johnness asks: I was around Newsweek International from 2000-2003, and I think what you see is consistent with longterm trends: Newsmagazines everywhere love soft news generally, but an editor of an international edition (usually someone in NYC) has faith that someone in Tokyo will care about big news in Kenya and vice-versa. The top editor for the American version of a newsmagazine will devote most of their limited "news" covers to domestic happenings. A folo cover on Egypt wouldn't likely be considered.
» SFB says: Thanks for the take on this piece, John. It’s worth noting that Newsweek’s covers tend to go strongly domestic as well. Much appreciated. — Ernie @ SFB
lalondes asks: Regarding your tumbl-zine on Time's covers: don't you think it's a little silly to, well, judge a book by its cover? You seem to be suggesting that the cover in and of itself is the news, that this week's edition of Time contains only information about the benefits of anxiety to the total exclusion of news about Egypt. A difference in the image on the front page doesn't necessarily constitute a difference in the magazine's content or the quality of its journalism.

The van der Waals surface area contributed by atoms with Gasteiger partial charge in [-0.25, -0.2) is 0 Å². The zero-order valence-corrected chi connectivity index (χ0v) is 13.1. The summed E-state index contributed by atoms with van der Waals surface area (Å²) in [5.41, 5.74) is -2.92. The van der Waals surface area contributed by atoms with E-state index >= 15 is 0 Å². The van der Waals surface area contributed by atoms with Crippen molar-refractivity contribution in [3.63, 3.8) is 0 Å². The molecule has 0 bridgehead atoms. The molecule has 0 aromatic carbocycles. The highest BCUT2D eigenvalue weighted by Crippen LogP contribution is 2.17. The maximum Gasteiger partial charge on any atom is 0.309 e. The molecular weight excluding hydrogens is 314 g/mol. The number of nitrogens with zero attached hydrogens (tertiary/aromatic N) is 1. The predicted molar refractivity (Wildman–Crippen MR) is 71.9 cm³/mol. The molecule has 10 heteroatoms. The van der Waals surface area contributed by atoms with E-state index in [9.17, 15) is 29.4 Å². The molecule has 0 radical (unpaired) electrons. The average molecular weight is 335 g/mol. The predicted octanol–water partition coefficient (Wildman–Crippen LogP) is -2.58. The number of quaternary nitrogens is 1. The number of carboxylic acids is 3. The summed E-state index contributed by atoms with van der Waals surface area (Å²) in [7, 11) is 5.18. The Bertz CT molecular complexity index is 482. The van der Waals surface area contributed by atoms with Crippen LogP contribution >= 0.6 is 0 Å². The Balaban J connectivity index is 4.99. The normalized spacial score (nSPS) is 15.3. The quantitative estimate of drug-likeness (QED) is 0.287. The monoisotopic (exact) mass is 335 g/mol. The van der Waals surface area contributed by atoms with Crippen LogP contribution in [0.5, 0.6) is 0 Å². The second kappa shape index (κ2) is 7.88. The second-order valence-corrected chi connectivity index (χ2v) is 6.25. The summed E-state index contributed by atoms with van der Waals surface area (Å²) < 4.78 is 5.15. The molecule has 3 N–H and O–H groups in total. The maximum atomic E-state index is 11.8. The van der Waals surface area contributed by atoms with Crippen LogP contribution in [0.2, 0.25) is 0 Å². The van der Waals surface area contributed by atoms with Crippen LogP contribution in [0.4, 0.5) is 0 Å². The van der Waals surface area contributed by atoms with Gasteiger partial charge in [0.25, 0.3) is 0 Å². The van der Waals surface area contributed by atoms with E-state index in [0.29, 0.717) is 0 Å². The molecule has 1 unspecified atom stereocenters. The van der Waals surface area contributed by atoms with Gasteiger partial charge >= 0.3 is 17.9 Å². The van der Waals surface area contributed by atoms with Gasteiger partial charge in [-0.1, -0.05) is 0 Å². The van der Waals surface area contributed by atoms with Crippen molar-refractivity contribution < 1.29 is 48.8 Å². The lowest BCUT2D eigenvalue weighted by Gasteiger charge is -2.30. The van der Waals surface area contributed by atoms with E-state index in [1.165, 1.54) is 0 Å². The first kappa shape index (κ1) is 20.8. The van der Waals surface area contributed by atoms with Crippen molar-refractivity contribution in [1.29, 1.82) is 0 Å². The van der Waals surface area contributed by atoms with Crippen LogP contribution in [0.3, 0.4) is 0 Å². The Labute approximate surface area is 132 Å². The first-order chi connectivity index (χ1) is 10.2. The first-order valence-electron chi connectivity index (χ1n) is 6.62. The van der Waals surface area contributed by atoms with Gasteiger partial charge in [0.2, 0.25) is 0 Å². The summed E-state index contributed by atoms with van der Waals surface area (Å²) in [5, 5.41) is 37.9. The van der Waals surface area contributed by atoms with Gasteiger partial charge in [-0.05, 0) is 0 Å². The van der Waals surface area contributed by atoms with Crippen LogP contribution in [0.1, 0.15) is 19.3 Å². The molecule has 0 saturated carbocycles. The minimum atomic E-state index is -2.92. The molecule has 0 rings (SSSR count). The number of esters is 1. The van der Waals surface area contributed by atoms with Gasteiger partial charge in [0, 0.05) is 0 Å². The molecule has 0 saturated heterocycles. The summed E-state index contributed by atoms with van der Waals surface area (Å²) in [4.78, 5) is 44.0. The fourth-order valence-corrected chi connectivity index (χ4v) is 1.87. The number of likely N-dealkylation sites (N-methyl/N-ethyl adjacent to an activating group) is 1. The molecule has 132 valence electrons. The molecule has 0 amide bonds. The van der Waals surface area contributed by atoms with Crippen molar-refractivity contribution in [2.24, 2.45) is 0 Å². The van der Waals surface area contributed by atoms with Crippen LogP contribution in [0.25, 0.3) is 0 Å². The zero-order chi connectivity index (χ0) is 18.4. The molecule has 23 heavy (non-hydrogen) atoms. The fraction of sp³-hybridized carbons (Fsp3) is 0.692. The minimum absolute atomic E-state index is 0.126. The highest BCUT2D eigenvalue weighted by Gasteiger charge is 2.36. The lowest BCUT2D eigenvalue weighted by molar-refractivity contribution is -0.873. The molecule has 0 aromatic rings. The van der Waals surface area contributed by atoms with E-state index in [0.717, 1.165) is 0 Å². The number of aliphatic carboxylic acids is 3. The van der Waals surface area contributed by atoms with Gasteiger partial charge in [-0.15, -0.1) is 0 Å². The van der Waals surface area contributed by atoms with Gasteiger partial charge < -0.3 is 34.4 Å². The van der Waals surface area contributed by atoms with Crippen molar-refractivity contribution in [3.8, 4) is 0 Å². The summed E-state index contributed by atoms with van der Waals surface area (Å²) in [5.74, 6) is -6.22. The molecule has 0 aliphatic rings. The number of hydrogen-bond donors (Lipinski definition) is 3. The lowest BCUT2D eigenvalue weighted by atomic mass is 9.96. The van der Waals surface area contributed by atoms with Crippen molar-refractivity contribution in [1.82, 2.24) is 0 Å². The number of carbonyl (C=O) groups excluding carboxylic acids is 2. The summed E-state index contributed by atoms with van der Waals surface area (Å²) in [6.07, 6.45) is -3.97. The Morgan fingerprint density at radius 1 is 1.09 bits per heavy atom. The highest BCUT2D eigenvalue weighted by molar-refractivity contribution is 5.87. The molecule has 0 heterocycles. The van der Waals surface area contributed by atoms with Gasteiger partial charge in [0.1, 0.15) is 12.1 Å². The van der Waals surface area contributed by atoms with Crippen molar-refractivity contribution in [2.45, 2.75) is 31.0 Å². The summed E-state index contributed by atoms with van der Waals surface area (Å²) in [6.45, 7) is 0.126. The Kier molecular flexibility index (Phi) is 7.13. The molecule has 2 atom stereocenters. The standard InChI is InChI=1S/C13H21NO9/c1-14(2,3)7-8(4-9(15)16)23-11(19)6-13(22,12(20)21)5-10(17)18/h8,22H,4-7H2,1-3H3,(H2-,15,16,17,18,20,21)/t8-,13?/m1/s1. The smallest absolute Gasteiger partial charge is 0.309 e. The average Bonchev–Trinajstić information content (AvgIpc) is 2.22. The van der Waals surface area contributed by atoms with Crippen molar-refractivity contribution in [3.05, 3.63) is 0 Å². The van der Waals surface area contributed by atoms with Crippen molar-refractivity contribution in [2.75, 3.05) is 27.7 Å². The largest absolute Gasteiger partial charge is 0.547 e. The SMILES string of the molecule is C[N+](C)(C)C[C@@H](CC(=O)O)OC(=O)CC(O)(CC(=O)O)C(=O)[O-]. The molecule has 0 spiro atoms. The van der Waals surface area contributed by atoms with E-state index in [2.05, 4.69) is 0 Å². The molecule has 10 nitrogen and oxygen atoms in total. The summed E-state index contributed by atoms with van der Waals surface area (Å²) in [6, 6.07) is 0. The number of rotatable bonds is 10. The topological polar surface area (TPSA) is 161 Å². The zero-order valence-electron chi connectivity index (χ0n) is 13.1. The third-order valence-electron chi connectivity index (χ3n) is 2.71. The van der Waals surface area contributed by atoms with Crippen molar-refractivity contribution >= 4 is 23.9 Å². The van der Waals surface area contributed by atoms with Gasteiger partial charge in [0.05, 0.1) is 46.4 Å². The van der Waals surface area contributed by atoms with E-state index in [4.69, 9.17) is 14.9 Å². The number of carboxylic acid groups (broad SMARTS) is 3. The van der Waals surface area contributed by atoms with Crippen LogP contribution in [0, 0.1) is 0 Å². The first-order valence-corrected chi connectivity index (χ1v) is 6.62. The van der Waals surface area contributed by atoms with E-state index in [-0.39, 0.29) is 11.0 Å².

» SFB says: The issue in question here specifically deals with the covers, though, because that’s where the controversy began. This whole issue began with Glenn Greenwald and a number of other analysts criticizing a cover of Time, claiming it was evidence the magazine was dumbing down the news for American audiences. What we were trying to do was to show that, no, this is not the case, and we did that by analyzing a year’s worth of covers. We agree with you — the content on the inside is key. But Time is a magazine known for iconic covers, and those covers set the tone. That, ultimately, is the point we’re trying to make. — Ernie @ SFB
The ongoing meme around these protests has been a lack of coverage. Today, to us at the very least, it seems like we’re reaching a moment where the protests might finally leap over the edge and become a bigger story. Or will it? We just did a check of the coverage, and it looks like while it’s getting relatively big play right now on various news sites, other sites are playing this current news story fairly small on the front page. Click through to the jump to see a breakdown.
lateralsymmetry answered: What story (or stories) do you feel are very significant right now, yet significantly under-reported?
» We say: To that, we defer to The Onion. We couldn’t have said it better than they did. Also, the situation in Zimbabwe is always underplayed. Always. Here’s the latest from there. It’s very unfortunate that African continent doesn’t get a fifth of the press that it deserves. We try hard to play stories from Africa when we can.